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For the UWA Future Farm 2050 to be successful, its cropping enterprise must be highly profitable whilst retaining long-term perspectives on the growing environment: climate, soil, crop, insects, diseases, weeds.
Our soils typically have poor structure and low organic carbon, and they are also prone to wind erosion and salinity.
Australia is a dry continent and our cropping systems depend on rainfall as a source of soil moisture, so farming is susceptible to frequent droughts. This problem will worsen as the rainfall becomes less reliable.
Our original farming practices included tillage that was mainly used to loosen the soil, kill weeds and prepare a suitable seedbed for sowing. However, tillage increases soil erosion and water loss, and reduces soil organic carbon.
Australian farmers experimented with no-tillage: a system of planting crops into untilled soil by opening a narrow slot, trench or band only of sufficient width and depth to obtain proper seed coverage. No other soil tillage is done (Derpsch, 2010).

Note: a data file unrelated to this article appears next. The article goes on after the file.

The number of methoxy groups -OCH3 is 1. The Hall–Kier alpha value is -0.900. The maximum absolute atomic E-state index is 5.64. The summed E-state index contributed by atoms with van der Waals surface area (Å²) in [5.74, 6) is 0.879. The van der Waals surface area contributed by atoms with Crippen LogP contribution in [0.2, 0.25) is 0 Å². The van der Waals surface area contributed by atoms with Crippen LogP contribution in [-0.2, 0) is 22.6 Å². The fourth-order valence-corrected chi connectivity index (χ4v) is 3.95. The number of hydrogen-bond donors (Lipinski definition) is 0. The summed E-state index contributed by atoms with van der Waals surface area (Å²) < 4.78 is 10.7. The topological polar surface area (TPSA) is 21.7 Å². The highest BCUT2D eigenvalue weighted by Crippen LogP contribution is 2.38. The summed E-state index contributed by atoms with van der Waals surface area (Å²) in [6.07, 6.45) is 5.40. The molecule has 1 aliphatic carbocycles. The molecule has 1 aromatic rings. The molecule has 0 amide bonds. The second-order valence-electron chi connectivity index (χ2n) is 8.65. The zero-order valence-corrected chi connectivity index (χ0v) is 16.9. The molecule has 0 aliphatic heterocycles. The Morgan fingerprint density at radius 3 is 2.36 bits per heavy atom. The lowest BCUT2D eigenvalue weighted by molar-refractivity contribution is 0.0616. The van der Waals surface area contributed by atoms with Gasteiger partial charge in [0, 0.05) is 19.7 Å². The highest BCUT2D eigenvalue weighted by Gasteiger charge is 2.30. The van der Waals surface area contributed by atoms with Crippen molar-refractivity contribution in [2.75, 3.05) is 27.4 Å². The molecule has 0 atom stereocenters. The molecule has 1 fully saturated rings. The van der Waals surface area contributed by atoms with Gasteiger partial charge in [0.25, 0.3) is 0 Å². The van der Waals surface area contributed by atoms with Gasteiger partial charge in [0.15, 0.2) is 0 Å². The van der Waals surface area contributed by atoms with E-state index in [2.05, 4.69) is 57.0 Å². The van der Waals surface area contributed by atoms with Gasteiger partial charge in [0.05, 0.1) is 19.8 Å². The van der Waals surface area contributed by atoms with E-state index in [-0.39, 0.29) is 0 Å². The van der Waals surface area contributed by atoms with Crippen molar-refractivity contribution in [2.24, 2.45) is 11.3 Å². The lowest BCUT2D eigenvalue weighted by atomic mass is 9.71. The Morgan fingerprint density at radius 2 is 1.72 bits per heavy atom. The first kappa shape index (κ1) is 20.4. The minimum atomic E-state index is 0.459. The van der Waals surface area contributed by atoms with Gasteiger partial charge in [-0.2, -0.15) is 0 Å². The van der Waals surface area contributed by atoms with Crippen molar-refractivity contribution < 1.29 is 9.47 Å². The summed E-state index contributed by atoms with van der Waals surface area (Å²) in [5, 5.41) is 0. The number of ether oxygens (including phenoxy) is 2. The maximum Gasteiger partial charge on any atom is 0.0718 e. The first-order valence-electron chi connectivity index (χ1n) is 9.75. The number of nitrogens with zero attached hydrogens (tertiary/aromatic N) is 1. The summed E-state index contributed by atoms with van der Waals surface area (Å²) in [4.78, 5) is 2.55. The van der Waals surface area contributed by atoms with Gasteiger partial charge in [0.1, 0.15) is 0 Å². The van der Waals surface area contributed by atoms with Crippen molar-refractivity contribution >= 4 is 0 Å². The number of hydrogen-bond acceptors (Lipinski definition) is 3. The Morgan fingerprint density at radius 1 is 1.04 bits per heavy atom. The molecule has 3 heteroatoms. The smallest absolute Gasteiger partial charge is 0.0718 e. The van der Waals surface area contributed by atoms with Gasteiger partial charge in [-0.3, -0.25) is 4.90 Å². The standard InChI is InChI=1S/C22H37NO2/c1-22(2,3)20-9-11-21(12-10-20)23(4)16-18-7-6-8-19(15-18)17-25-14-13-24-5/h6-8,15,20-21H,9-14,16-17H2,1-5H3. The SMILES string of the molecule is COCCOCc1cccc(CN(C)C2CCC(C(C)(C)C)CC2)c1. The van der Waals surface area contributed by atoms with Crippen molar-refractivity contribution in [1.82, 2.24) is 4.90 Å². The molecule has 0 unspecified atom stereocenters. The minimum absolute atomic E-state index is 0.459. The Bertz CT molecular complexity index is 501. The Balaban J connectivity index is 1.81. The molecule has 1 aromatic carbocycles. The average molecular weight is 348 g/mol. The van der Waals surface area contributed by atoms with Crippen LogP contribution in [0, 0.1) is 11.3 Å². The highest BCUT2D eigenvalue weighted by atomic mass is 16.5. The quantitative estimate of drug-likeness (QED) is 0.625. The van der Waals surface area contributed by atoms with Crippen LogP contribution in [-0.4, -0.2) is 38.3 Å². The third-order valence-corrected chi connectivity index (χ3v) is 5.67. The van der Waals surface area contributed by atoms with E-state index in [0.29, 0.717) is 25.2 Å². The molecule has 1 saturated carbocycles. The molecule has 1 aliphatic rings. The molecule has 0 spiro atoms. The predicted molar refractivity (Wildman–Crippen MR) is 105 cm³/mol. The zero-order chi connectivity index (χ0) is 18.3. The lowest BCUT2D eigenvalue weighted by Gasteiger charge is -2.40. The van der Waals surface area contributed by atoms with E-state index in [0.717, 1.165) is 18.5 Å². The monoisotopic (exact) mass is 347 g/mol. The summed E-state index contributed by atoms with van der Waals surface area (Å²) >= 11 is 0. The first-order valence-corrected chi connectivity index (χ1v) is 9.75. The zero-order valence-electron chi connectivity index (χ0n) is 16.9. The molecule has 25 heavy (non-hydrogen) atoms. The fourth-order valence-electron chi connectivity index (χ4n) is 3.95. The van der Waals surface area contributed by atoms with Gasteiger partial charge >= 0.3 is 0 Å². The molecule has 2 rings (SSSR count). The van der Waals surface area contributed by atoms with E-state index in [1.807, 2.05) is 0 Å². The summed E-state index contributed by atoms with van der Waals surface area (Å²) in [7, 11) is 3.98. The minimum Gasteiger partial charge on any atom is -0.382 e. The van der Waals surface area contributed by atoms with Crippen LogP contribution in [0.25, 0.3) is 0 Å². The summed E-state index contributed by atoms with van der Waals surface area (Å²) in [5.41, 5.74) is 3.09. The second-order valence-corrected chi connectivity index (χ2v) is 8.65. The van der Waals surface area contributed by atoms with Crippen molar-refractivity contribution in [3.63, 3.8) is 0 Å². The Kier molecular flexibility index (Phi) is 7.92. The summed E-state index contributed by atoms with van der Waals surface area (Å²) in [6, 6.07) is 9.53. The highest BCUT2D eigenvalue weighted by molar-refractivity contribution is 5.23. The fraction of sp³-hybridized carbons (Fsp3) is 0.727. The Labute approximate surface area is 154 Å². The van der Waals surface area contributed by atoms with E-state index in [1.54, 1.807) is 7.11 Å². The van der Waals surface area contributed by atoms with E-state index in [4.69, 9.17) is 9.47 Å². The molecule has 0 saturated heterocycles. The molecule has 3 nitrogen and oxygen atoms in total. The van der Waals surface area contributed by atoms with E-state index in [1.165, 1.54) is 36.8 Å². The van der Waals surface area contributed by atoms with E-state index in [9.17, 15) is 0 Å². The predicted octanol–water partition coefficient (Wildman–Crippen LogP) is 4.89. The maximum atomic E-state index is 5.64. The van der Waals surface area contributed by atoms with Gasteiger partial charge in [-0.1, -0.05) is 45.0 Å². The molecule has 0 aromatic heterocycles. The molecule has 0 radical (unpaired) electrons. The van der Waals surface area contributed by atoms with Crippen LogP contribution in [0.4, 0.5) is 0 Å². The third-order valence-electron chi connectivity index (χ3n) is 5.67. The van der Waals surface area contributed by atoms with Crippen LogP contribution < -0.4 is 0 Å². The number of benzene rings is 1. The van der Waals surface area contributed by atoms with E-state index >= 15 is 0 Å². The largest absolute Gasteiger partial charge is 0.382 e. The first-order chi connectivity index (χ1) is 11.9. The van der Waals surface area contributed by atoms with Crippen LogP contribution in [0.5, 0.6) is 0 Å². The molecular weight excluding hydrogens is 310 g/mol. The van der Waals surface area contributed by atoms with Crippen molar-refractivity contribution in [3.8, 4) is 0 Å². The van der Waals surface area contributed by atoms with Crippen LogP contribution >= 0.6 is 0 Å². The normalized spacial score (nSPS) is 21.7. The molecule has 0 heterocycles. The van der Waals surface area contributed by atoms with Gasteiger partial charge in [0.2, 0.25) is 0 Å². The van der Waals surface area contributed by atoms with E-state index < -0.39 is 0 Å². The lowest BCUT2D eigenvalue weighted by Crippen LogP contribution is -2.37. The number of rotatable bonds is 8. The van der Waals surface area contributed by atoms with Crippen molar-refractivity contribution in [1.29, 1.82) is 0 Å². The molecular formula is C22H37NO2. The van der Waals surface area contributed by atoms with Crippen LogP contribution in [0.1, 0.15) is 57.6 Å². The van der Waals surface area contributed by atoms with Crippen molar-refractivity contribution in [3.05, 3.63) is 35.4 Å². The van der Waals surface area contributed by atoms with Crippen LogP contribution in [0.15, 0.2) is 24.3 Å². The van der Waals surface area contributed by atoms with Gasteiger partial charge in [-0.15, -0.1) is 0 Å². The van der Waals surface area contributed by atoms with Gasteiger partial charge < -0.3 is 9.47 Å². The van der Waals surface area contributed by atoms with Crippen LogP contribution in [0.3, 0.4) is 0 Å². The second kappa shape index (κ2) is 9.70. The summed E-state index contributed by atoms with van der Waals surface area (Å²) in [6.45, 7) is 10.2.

This system is more sustainable than conventional tillage, especially in our relatively dry environment. However, there are still challenges: Weed control before seeding in the no-tillage system relies on herbicides and some weeds are becoming resistant to these chemicals. This is a major area of research.
With tillage removed from the system, it is important to reduce machinery traffic over the paddocks. Therefore, another component that will be included, over time, is controlled traffic using GPS guidance.
A cropping trial, called National Adaptation and Mitigation Initiative (NAMI), was recently undertaken at the UWA Future Farm 2050. The theme of the trial was climate change.